Minimally Invasive Surgery And The Ever Shrinking Incision

2009-02-07 | |
Last updated: 2009-02-07

Since the advent of minimally invasive laparoscopic surgery in the 1980s, more and more surgical procedures have evolved to use the technique and the results have been very positive for patients. Laparoscopic surgery, or pinhole surgery, involves creating one or more small incisions of around 1 cm (1/2 inch) in size and inserting video cameras, light sources and surgical tools through the incisions to access the area to be worked on. This approach is called minimally invasive because patients do not have to experience and recover from the larger incisions used in more traditional forms of surgery.

After studying the effects of laparoscopic surgery on patients for a number of years, studies have found that the pain following surgery is less, healing times are usually much shorter, risks of infection are reduced and scarring is much less than was seen with traditional forms of surgery. Most patients would undoubtedly agree.

Following this great success, surgical pioneers are now extending their investigations to further reduce the effects on patients. Some surgeries are now being performed using only a single 1 cm (1/2 inch) incision. To date, surgeons have begun performing a number of types of operations such as gastric bypass or stomach stapling and the removal of different organs such as the gall bladder, spleen, appendix and colon through one small hole. The recovery times for patients and risks of complications, already decreased with laparoscopic techniques using multiple incisions, are further decreased when only a single incision is used.

The next step in this surgical evolution now seems to involve not penetrating the skin at all but instead using techniques to access the body through naturally existing openings such as the mouth, rectum, penis and vagina. The recent announcement that a women had had a kidney extracted intact through an incision inside her vagina is the latest in a string of surgeries using “natural orifice” access. This trademarked technique called Natural Orifice Translumenal Endoscopic Surgery or NOTES for short has also been used to remove patient gall bladders through the vagina and mouth, and to perform removal of the appendix through the mouth.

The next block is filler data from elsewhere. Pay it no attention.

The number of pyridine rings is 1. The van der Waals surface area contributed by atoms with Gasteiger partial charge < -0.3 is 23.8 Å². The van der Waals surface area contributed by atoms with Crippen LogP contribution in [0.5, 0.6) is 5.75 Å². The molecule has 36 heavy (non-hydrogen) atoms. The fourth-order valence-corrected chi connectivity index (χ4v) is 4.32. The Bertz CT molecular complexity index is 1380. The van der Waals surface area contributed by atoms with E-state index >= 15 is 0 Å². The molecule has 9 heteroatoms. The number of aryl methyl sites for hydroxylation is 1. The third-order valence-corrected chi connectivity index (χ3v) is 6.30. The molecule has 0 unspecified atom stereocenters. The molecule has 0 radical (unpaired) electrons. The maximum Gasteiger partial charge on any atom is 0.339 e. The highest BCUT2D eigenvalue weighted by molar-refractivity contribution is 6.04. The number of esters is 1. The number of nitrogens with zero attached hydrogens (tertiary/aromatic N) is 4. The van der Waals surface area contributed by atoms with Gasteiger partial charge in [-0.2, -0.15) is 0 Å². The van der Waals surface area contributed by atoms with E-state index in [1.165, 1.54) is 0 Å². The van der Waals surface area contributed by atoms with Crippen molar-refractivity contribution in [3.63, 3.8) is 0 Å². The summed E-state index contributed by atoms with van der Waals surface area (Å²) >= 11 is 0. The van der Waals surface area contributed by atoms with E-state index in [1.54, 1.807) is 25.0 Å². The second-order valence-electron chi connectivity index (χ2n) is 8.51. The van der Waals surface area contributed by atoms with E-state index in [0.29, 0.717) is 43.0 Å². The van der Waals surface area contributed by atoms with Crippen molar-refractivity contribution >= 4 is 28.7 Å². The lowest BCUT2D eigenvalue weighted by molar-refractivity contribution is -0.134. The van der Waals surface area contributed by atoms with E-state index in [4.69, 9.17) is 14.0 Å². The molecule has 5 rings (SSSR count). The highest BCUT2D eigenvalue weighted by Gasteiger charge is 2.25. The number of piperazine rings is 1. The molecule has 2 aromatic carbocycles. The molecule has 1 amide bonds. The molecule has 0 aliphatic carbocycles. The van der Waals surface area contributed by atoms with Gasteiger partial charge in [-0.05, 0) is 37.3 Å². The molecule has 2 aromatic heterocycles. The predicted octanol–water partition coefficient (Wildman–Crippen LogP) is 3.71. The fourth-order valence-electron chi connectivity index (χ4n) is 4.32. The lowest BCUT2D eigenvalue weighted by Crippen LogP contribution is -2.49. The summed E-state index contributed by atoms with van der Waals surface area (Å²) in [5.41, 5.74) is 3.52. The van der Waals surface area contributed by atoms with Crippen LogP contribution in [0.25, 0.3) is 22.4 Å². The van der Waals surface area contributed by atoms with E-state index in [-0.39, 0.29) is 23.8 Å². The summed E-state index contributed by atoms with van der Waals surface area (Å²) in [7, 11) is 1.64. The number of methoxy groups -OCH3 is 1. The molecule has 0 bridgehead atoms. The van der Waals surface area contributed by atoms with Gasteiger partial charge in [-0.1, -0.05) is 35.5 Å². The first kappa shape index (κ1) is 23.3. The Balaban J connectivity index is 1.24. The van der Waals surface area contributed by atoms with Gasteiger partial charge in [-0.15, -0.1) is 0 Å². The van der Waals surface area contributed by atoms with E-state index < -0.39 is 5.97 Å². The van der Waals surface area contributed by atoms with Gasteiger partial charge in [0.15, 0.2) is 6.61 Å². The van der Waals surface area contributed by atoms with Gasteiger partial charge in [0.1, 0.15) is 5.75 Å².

While laparoscopic surgery is more mature and more commonly practiced than the more experimental “natural orifice” surgery, both approaches are still being advanced. Techniques to perform more complicated surgical procedures are being developed and being used. Some forms of surgery for lung cancer can now be performed laparoscopically instead of using 10 to 25 cm (6 to 10 inch) incisions and rib spreading. Rebuilding of a patient’s stomach valve to prevent severe acid reflux has also been performed. Even heart valve surgery is being performed with smaller incisions, albeit, not the size used with laparoscopic approaches. Each of these advances reduces the risks, complications and pain to patients and that is good for the patient’s well being and for reducing costs to the medical system.

The only downside of these advances, it would seem, are the rates of adoption of the new techniques. The skills required to perform surgery using these approaches are very different than the skills required for more traditional surgical approaches. That means that patients, you and me, may have to endure the more invasive approaches while waiting for the time when the legal system approves the surgery, the insurers will pay for the procedures and the surgeons have time to learn the new methods. While it will take longer than most people awaiting surgery would like to wait, at least the trend is in the right direction.

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